Good post. I appreciate that you're so willing to share the reality of the publishing world with those of us just getting our foot in the door.

The media is full of stories of superstar authors who seemed to get to the heights in a fireworks blast right out of the gate. It's hard to know what we should realistically do/expect/hope for. Coming from another successful career, I tend to forget I didn't start out with a nice office and a very comfortable salary.

So does this mean I should wait until the third book in my series hits the NYTs before pushing for an HBO deal? :)
Suzan Harden said…
And this is why Colleen is a Jedi Master. . .
LOL, both of you!

And I'm having that Jedi Master thing inscribed on my tombstone, just so you know. :)
Anonymous said…
Suzan said it all!!!

Lara Chapman said…
AWESOME post... a really necessary read for all writers, regardless of the state of your writing career. I'd say that even if my agent didn't write it (grin).
I didn't know he was your agent. Cool beans. :)

His post really was terrific.
Lara Chapman said…
Actually, Holly Root with Waxman is my agent... I *think* she actually wrote that post... but don't quote me on that! :-) Holly's amazing. I am blessed!
Christie Craig said…
Great post, Colleen, and so true. Finding our way is hard and often times we think just getting there is enough. For sure it's the first big step, but then the stepping continues.

Thanks for the reminder.

Anonymous said…
Dear Colleen,

It seems "logical" that fiction writers create not only their stories but also their potential career with the same imanginative, happily-ever-after brush.

Great column!

Linda Warren said…
Great post. And so true. I love the last line (the squeeky wheel can be replaced). And they are, all too often.

Thanks for the realistic post.
Vicky said…
Interesting post. For some reason, it made me think of the cocky guy, a new-hire right out of grad school, who had an office next to mine years ago. I guess he thought that MBA made him Mr. Star, when in fact he was just a guppy in the F500 company ocean we worked for. He spent a great deal of time trying to impress me and some of his swaggering hot-shot buddies. I, who only had a *lowly* (snort) bachelor's degree, spent a great deal of time with my nose to the grindstone. Mr. Star lasted 6 months. I'm still there.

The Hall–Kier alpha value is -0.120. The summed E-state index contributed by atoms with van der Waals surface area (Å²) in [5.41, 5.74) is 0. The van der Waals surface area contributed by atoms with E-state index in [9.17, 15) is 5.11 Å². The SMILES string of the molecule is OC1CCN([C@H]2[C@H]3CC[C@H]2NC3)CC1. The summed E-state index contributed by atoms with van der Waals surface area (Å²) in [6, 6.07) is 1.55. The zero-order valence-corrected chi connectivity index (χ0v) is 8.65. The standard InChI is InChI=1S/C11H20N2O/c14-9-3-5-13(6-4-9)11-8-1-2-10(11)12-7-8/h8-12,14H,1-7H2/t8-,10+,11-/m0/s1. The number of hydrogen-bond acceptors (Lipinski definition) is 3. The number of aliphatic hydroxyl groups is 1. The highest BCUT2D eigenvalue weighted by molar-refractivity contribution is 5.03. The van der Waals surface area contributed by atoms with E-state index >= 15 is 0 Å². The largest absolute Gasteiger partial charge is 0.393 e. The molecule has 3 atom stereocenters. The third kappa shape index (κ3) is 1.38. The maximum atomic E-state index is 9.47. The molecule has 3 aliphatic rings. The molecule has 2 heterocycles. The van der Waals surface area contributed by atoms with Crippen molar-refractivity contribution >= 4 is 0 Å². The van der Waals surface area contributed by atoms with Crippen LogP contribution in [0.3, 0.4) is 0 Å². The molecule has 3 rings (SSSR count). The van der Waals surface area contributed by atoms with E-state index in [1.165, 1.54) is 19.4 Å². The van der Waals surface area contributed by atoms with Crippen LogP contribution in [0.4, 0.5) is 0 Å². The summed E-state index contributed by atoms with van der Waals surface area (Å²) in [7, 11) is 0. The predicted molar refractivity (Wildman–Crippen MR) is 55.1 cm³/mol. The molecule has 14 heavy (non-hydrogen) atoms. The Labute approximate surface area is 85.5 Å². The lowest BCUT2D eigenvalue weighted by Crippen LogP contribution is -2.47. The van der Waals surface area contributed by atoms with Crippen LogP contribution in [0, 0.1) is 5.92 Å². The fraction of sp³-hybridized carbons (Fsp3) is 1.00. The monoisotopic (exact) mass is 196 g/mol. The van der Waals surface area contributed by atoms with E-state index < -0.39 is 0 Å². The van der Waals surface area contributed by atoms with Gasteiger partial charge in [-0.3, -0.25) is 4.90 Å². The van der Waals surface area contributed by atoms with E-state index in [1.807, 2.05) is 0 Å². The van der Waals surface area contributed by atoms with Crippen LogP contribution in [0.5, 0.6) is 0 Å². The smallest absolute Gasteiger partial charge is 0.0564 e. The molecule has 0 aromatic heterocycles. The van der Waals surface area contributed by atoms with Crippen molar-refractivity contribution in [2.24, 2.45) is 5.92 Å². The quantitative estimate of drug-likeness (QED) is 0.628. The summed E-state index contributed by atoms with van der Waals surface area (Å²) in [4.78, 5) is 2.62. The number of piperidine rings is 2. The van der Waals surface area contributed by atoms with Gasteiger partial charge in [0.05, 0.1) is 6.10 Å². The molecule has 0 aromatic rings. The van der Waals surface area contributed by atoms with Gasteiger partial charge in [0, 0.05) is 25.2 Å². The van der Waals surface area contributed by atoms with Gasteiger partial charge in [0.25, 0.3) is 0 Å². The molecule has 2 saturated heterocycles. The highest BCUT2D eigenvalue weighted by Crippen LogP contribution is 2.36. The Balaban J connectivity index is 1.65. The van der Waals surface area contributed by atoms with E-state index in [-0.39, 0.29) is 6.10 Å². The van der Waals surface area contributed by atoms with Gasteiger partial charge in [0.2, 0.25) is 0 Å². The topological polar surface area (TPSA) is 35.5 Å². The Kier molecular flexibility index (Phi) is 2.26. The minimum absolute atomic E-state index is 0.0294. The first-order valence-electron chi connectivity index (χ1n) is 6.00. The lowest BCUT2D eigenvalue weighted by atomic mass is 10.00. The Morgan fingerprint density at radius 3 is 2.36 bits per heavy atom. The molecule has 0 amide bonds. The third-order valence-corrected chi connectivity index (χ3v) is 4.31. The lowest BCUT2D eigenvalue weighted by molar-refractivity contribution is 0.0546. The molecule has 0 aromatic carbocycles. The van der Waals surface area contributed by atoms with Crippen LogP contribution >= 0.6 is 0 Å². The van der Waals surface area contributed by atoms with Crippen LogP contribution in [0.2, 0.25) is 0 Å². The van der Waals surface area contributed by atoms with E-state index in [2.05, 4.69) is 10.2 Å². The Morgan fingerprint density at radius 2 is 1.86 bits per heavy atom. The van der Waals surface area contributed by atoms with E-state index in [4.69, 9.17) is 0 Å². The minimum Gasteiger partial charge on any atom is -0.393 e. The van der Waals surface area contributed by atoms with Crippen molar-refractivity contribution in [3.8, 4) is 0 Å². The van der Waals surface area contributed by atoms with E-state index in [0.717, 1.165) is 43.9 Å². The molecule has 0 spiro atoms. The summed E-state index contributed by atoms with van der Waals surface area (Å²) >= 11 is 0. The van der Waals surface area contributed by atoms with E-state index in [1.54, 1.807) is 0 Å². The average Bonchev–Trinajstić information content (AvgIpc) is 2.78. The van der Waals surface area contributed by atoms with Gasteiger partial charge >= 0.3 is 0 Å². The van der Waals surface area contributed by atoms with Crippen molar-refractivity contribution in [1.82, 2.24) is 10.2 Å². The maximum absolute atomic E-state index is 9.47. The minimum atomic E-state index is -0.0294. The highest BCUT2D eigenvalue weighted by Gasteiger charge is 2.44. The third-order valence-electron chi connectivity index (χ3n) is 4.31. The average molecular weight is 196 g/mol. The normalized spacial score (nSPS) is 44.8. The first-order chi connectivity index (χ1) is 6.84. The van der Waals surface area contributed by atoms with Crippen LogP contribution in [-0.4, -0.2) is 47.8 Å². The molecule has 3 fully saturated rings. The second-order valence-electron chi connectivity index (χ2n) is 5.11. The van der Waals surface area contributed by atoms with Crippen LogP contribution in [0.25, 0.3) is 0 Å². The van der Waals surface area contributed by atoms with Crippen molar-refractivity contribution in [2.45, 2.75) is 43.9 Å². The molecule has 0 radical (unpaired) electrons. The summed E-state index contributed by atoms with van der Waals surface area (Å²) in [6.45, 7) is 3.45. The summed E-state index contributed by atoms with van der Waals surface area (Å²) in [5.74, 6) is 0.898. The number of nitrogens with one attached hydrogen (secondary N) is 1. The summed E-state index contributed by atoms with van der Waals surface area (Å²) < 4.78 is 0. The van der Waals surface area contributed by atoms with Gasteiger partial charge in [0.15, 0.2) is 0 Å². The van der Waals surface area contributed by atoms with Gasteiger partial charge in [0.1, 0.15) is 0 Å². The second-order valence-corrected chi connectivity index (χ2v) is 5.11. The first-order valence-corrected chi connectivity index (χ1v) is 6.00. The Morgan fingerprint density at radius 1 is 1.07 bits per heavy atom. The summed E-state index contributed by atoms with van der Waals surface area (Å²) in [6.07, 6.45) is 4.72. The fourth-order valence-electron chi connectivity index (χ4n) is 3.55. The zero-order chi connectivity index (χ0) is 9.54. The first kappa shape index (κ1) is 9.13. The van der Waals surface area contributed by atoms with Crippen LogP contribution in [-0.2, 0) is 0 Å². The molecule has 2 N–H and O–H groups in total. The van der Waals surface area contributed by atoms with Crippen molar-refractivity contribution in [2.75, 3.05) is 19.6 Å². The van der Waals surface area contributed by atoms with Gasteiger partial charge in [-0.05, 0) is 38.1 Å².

Sometimes there is poetic justice. ;-)
Thanks everyone for the terrific comments.

If Holly Root wrote the original post before, I stand corrected. Sorry for the error. It wasn't clear on the blog.
purpledinotype said…
Great follow up to Holly Root's blog post. I'm new to the literary world and am taking it one step at a time. My book is done now I'm looking for an agent while working on my proposal. I'm in the entertainment industry and you bet your sweet bippy that I'm calling in all my favors to all my friends that work on talk shows.
Baby steps.
Thanks for keeping it real Colleen.
Excellent post, Colleen. I think I had the opposite problem when I started--I expected to be the lowest person on the totem pole, have the book tank, and watch my career die with book one. Happily that didn't happen.

My career has grown quite a lot since that first book, but it's been through hard work, learning the market, trying to make each book better than the last, luck (yes!), working with people without demanding they be all about me, me, me; and other many complicated factors.

My career isn't growing fast enough to suit *me* (Gimme that TV series! The hardcover bestseller!) but I have learned what I need to do to get there without compromising the stories I want to tell. One step at a time!